Iraqi Kurdistan Proclaims its Right To Self Determination / Zvi Mazel
A dormant crisis flares up again in the Arab world: Iraqi Kurdistan proclaims its right to self determination
On December 12 Massoud Al Barazani, President of the Kurdish semi-autonomous region of Iraq, threw a bombshell at the opening session of the 13th general assembly of his party- the Kurdish democratic party - in the region's capital Arbil. The Kurdish people has a right to self determination, he said, and the Kurdish identity of the town of Kirkuk is not a matter of negotiation. There was no reaction from the Iraqi President, the Prime minister and the President of the parliament who had come for the occasion, but the political storm which followed shows no sign of abating.
Barazani added that the Kurds were a separate and united nation and that their right to self determination - that is to decide their own fate - was self evident and based on international treaties stipulating that all peoples had that right. Implementing that right would now be the immediate goal of his party.
The Prime minister of the Kurdish region, Barham Salah, one of the leaders of the Kurdish national unity party - whose President is none other than Jallal Talabani, the President of Iraq - [Top jobs in the government of Iraq are attributed on an ethnic/religious basis as is done in Lebanon; the President is a Kurd, the Prime minister Shiite Muslim and the President of the parliament is Sunni] gave immediately his support. Salah declared that it was the natural right of the Kurdish people, and that it was compatible with the Iraqi constitution. According to him, that constitution states that the unity of Iraq is based on the will of its ethnic components; if any of these components no longer wanted to be a part of the Iraqi people, it had the right to secede. Another speaker from the same party said that the right to self determination had been the main goal of the Kurdish National Unity Party since 1985 when it began its fight for independence in the mountains of Kurdistan.
After the two main Kurdish parties, both members of the ruling coalition, had spoken with one voice, opposition parties in the Kurdish region, workers unions, Islamic institutions and prominent political, cultural and parliamentary figures from all parts of the political spectrum all issued supporting declarations. It became evident that the Kurds of Iraq were united in their demand for self determination. Various speakers brought back the fact that Kurds had been forcibly included in Iraq by the British when they created that country and that the time has come to let them have their own independent state; others mentioned that 98.5% of the region population had opted for self determination in the referendum held a few years ago. Organizations representing minorities living in the Kurdish region, such as Christians and Turkmens, made known their enthusiastic support. The general secretary of the Party of the Turkmen people declared "We, the Turkmens, are part of the Kurdish people and therefore we support with all our heart the declaration of President Barazani concerning self determination,"adding that this right was based on the fact that the Kurds were a separate people with their own national, historical and geographic specificity. A spokesman for the Assyrian (Christian) party stated that the Kurds had the right, as a people, to demand their self determination like all peoples.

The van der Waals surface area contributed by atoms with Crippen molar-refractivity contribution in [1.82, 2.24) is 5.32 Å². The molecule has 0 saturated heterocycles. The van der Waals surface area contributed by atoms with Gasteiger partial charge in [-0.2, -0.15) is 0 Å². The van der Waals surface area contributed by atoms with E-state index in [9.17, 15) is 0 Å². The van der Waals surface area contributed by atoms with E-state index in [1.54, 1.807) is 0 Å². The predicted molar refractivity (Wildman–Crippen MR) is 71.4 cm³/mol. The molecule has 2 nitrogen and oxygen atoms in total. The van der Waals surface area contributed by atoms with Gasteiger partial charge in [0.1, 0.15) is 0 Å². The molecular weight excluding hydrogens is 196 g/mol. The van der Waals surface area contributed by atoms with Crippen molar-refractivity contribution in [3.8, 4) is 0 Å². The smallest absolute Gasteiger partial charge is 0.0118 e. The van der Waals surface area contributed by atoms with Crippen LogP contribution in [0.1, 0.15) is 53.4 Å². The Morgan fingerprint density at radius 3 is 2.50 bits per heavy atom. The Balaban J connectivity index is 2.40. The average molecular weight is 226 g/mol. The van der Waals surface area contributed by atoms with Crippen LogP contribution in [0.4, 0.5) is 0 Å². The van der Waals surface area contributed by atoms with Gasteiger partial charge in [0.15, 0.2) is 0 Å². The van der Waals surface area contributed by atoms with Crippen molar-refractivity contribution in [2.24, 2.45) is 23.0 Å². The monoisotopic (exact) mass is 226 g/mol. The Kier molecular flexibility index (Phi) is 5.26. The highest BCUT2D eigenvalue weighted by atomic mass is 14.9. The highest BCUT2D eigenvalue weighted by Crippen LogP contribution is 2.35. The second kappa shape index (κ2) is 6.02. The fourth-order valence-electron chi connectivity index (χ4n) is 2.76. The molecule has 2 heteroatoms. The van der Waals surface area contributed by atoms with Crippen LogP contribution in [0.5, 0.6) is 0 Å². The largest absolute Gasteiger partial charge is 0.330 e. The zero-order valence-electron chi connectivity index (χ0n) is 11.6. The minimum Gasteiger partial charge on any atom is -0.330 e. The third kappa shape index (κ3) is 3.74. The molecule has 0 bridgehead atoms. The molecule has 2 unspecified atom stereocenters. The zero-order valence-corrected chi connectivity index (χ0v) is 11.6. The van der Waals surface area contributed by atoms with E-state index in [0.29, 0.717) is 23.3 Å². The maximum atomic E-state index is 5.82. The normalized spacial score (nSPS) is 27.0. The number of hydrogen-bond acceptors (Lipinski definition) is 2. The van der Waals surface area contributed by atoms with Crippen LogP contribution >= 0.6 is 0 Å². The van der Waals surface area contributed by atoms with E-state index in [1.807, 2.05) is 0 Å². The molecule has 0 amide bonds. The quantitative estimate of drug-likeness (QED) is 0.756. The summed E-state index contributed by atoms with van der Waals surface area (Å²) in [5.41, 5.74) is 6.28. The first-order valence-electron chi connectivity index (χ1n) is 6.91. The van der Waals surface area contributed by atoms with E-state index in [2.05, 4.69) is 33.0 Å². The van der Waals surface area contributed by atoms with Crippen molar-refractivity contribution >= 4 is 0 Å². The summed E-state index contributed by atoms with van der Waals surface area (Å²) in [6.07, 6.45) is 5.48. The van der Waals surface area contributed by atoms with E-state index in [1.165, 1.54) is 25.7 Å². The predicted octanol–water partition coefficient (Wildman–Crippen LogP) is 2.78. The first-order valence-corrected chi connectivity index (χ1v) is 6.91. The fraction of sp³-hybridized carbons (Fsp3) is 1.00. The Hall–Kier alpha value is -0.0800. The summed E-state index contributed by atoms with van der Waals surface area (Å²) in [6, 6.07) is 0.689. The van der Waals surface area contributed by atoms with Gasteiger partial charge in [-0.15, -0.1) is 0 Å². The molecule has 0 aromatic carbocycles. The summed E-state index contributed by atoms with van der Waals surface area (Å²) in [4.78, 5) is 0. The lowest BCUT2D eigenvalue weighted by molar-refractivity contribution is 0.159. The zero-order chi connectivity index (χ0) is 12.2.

Ahmed Shalabi, head of the National Iraqi congress (He was once close to the United States and urged them to topple Saddam Hussein's regime, but they are now distancing themselves from him) said that Iraqi opposition to Saddam Hussein, mostly active abroad, had met in Vienna in 1992 and among other issues had recognized the Kurdish people right to self determination.
Official reaction in Bagdad was hesitant and weak. Government and party leaders, mostly Shiite today, kept silent. The Iraqi President, Talabani - a Kurd himself - chose not to comment on the issue while members of his Kurdish National Unity Party openly supported Barazani's declarations as we saw earlier. Prime Minister Al Maliki, who was then desperately trying to form a government and needed the support of the Kurds in the parliament also kept silent. Following suit, the main Shiite parties did not react.
The "Iraqi list" headed by Iyad Allawi issued a communiqué expressing its regret and called on the Kurds "To distance themselves from such declarations" since they "damage the country's unity". The communiqué also referred to the Kirkuk issue and stated that "the question of Kirkuk's identity is a red line that must not be broached and all parties must respect it". The" Iraqi list", a secular party with Sunni and Shiite members, received the most votes in the March 2010 general elections but that was not enough to form a government. Allawi reluctantly agreed, after long and tedious negotiations, to let the previous Prime minister, Nuri Al Maliki, who had been able to rally a majority of parliamentary representatives, form the new government and accepted to be part of it. Allawi himself would head the Higher Security Council, which is supposed to be invested with extensive prerogatives in the fields of foreign relations and security. As the only representative of a Sunni – Shiite party in what is essentially a Shiite Government, Allawi, a secular Shiite himself, could afford to condemn the Kurds for damaging the country's unity while Nuri Al Maliki did not dare utter a word.